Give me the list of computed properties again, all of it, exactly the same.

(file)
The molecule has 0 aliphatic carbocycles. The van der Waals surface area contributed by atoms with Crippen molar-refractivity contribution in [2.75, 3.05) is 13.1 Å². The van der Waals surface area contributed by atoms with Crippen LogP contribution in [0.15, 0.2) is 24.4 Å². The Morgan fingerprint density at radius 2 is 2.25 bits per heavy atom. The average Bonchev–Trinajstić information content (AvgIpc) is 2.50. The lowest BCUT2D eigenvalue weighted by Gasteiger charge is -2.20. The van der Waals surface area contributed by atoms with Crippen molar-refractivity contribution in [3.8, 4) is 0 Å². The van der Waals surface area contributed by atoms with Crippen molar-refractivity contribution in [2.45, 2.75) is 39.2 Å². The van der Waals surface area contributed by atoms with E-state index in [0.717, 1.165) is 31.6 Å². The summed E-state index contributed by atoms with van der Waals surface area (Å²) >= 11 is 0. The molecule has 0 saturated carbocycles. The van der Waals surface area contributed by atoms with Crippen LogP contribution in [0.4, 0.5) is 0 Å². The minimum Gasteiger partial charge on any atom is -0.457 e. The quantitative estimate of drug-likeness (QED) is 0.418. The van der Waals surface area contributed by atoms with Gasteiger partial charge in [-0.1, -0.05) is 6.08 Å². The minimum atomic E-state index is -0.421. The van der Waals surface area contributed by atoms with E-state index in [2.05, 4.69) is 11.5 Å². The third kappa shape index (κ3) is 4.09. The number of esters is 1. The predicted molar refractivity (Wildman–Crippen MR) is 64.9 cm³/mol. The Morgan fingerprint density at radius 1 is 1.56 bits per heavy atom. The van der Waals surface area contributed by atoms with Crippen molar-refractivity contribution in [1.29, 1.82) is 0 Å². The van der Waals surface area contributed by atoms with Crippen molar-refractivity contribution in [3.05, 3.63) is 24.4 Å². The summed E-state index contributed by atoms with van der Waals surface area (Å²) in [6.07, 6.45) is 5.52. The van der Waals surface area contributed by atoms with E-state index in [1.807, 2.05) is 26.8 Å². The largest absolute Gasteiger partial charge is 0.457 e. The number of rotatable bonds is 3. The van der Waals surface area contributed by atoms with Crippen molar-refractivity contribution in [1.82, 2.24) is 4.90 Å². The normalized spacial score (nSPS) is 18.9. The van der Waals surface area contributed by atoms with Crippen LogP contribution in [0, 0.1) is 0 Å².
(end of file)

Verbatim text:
The molecule has 0 aliphatic carbocycles. The van der Waals surface area contributed by atoms with Crippen molar-refractivity contribution in [2.75, 3.05) is 13.1 Å². The van der Waals surface area contributed by atoms with Crippen LogP contribution in [0.15, 0.2) is 24.4 Å². The Morgan fingerprint density at radius 2 is 2.25 bits per heavy atom. The average Bonchev–Trinajstić information content (AvgIpc) is 2.50. The lowest BCUT2D eigenvalue weighted by Gasteiger charge is -2.20. The van der Waals surface area contributed by atoms with Crippen molar-refractivity contribution in [3.8, 4) is 0 Å². The van der Waals surface area contributed by atoms with Crippen molar-refractivity contribution in [2.45, 2.75) is 39.2 Å². The van der Waals surface area contributed by atoms with E-state index in [0.717, 1.165) is 31.6 Å². The summed E-state index contributed by atoms with van der Waals surface area (Å²) >= 11 is 0. The molecule has 0 saturated carbocycles. The van der Waals surface area contributed by atoms with Crippen LogP contribution in [0.4, 0.5) is 0 Å². The minimum Gasteiger partial charge on any atom is -0.457 e. The quantitative estimate of drug-likeness (QED) is 0.418. The van der Waals surface area contributed by atoms with Gasteiger partial charge in [-0.1, -0.05) is 6.08 Å². The minimum atomic E-state index is -0.421. The van der Waals surface area contributed by atoms with E-state index in [2.05, 4.69) is 11.5 Å². The third kappa shape index (κ3) is 4.09. The number of esters is 1. The predicted molar refractivity (Wildman–Crippen MR) is 64.9 cm³/mol. The Morgan fingerprint density at radius 1 is 1.56 bits per heavy atom. The van der Waals surface area contributed by atoms with Crippen molar-refractivity contribution in [1.29, 1.82) is 0 Å². The van der Waals surface area contributed by atoms with Crippen molar-refractivity contribution in [3.05, 3.63) is 24.4 Å². The summed E-state index contributed by atoms with van der Waals surface area (Å²) in [6.07, 6.45) is 5.52. The van der Waals surface area contributed by atoms with E-state index in [1.807, 2.05) is 26.8 Å². The largest absolute Gasteiger partial charge is 0.457 e. The number of rotatable bonds is 3. The van der Waals surface area contributed by atoms with Crippen molar-refractivity contribution in [1.82, 2.24) is 4.90 Å². The normalized spacial score (nSPS) is 18.9. The van der Waals surface area contributed by atoms with Crippen LogP contribution in [0, 0.1) is 0 Å².